I’ve been fairly harsh on the UK and the US because I like focusing on what neoliberal economics does to a country. The UK under Thatcher and the US under Reagan have brought about wonderful case studies in the harsh results of late-stage-capitalism, if you know where to look and you’re wearing the right pair … Continue reading Everything You Didn’t Care to Know about Australian Politics
Sext your enemies Joyride a mecha Fight the pull of gravity... ... whatever that means.
It was the last days of the Iberian campaign of the Napoleonic wars, the Duke of Wellington’s finest hours. Gun smoke from hundreds of rifles hung thick in the air just north of the Tarbes river; Losses on French soil, now, not Spanish. One of the last battles of the campaign, the battle of Toulouse, … Continue reading Why Do Empires Lose Wars?
I love worldbuilding. Most of the things I write about and think about and read about tends to involve it in some fashion – from little oddities, like an Earth that’s exactly the same as ours except for the occasional angel or zombie or android or what-have-you, to the sprawling high-fantasy landscapes of alien worlds … Continue reading Worldbuilding with Ben Pearce
[Transcript follows] When people angrily shout about the finance industry; “It’s not real! They’re just moving numbers around on paper!” Probably the best example that comes to mind is the derivatives market. Warren Buffet famously called them “a financial weapon of mass destruction”, and a bunch of angry autistic men in suits use them to … Continue reading Breaking the Bankers Part 2: LIBOR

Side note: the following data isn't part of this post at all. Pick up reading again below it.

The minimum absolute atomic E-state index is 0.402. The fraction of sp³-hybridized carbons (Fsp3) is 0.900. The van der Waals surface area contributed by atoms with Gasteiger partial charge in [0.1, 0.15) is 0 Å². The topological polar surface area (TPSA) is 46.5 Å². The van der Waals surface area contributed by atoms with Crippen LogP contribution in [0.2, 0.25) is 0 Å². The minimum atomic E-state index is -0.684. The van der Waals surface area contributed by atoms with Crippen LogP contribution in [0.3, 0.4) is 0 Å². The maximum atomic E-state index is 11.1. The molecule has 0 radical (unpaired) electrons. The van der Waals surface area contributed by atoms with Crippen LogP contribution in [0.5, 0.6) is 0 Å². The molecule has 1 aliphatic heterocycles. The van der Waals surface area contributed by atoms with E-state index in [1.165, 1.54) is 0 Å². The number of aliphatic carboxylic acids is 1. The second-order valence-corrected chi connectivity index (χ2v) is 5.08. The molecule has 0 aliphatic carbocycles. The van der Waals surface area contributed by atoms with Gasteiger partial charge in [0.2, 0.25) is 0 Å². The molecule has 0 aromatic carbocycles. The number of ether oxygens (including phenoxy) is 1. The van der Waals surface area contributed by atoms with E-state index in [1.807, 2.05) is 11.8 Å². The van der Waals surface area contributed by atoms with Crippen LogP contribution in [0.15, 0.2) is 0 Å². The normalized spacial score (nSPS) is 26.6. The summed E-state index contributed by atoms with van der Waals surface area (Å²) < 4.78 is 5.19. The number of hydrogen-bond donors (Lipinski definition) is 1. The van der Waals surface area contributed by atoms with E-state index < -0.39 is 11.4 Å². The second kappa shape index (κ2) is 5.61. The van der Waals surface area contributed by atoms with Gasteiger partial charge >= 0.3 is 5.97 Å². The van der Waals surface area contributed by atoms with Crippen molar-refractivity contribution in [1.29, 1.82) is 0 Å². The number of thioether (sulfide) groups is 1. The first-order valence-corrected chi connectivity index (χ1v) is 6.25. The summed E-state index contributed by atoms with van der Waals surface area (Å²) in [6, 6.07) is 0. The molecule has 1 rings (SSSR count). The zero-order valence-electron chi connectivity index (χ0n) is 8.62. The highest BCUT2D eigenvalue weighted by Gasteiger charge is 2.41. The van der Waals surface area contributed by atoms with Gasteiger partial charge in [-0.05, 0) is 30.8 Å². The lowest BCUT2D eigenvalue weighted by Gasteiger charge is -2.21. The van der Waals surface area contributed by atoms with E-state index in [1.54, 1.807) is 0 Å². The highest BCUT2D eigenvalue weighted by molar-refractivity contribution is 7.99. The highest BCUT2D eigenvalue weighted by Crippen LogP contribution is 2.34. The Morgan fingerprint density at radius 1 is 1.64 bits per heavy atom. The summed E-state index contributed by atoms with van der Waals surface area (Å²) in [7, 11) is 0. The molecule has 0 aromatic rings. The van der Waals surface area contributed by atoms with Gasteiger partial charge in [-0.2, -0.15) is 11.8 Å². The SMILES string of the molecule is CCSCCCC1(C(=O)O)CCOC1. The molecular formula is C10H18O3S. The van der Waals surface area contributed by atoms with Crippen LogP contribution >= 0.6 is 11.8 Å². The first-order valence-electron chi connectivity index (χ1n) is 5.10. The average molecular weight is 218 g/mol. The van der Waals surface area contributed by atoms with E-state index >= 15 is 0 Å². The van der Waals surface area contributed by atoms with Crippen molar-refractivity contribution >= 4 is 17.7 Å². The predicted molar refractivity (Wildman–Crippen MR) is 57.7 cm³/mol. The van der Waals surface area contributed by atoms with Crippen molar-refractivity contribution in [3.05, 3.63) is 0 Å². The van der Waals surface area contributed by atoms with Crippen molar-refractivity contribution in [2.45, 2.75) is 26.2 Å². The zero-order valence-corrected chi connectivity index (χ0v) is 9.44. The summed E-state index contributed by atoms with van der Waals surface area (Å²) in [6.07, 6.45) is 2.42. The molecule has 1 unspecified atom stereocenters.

The first of a three part series looking into what is and isn't legal, or at least enforcable, in world finance. With podcasting.
The best propaganda is that which, as it were, works invisibly, penetrates the whole of life without the public having any knowledge of the propagandistic initiative. ~ Goebbels
Warfare is the culmination of a society’s engineering and social technologies in a way that is hard to find elsewhere. You can see a nation’s priorities emerge, too, because progress doesn’t happen in a straight line. Sometimes it even regresses.
In 1969, a young black man was assassinated by the FBI for the crime of providing breakfast to poor inner-city children. This is that story.
A look into why discrimination against black people and poor people blur together at the seams, and just how badly being low-income affects development.